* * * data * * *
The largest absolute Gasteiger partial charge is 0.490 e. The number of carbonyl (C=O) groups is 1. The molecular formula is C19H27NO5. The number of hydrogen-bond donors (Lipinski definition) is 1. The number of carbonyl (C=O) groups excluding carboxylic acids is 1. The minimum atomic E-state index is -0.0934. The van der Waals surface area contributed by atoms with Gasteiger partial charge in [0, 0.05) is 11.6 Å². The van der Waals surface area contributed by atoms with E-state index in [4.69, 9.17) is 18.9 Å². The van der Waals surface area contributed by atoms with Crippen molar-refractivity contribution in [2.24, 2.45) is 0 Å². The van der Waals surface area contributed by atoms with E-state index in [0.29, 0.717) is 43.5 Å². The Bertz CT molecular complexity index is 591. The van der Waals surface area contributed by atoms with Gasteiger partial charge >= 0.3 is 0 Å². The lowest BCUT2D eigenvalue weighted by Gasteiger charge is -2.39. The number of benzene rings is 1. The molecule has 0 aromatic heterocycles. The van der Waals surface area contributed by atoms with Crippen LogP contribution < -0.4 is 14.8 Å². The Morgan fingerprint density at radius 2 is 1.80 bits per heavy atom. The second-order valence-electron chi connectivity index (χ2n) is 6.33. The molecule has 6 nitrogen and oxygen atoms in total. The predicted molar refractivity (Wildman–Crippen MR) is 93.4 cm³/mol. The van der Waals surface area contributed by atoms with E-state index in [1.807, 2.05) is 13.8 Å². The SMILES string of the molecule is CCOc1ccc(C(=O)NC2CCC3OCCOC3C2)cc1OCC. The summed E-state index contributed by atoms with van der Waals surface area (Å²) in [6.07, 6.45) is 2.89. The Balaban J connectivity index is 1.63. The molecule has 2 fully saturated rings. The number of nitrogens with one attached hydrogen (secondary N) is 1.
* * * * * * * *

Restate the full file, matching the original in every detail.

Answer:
The largest absolute Gasteiger partial charge is 0.490 e. The number of carbonyl (C=O) groups is 1. The molecular formula is C19H27NO5. The number of hydrogen-bond donors (Lipinski definition) is 1. The number of carbonyl (C=O) groups excluding carboxylic acids is 1. The minimum atomic E-state index is -0.0934. The van der Waals surface area contributed by atoms with Gasteiger partial charge in [0, 0.05) is 11.6 Å². The van der Waals surface area contributed by atoms with E-state index in [4.69, 9.17) is 18.9 Å². The van der Waals surface area contributed by atoms with Crippen molar-refractivity contribution in [2.24, 2.45) is 0 Å². The van der Waals surface area contributed by atoms with E-state index in [0.29, 0.717) is 43.5 Å². The Bertz CT molecular complexity index is 591. The van der Waals surface area contributed by atoms with Gasteiger partial charge >= 0.3 is 0 Å². The lowest BCUT2D eigenvalue weighted by Gasteiger charge is -2.39. The number of benzene rings is 1. The molecule has 0 aromatic heterocycles. The van der Waals surface area contributed by atoms with Crippen LogP contribution < -0.4 is 14.8 Å². The Morgan fingerprint density at radius 2 is 1.80 bits per heavy atom. The second-order valence-electron chi connectivity index (χ2n) is 6.33. The molecule has 6 nitrogen and oxygen atoms in total. The predicted molar refractivity (Wildman–Crippen MR) is 93.4 cm³/mol. The van der Waals surface area contributed by atoms with E-state index in [1.807, 2.05) is 13.8 Å². The SMILES string of the molecule is CCOc1ccc(C(=O)NC2CCC3OCCOC3C2)cc1OCC. The summed E-state index contributed by atoms with van der Waals surface area (Å²) in [6.07, 6.45) is 2.89. The Balaban J connectivity index is 1.63. The molecule has 2 fully saturated rings. The number of nitrogens with one attached hydrogen (secondary N) is 1.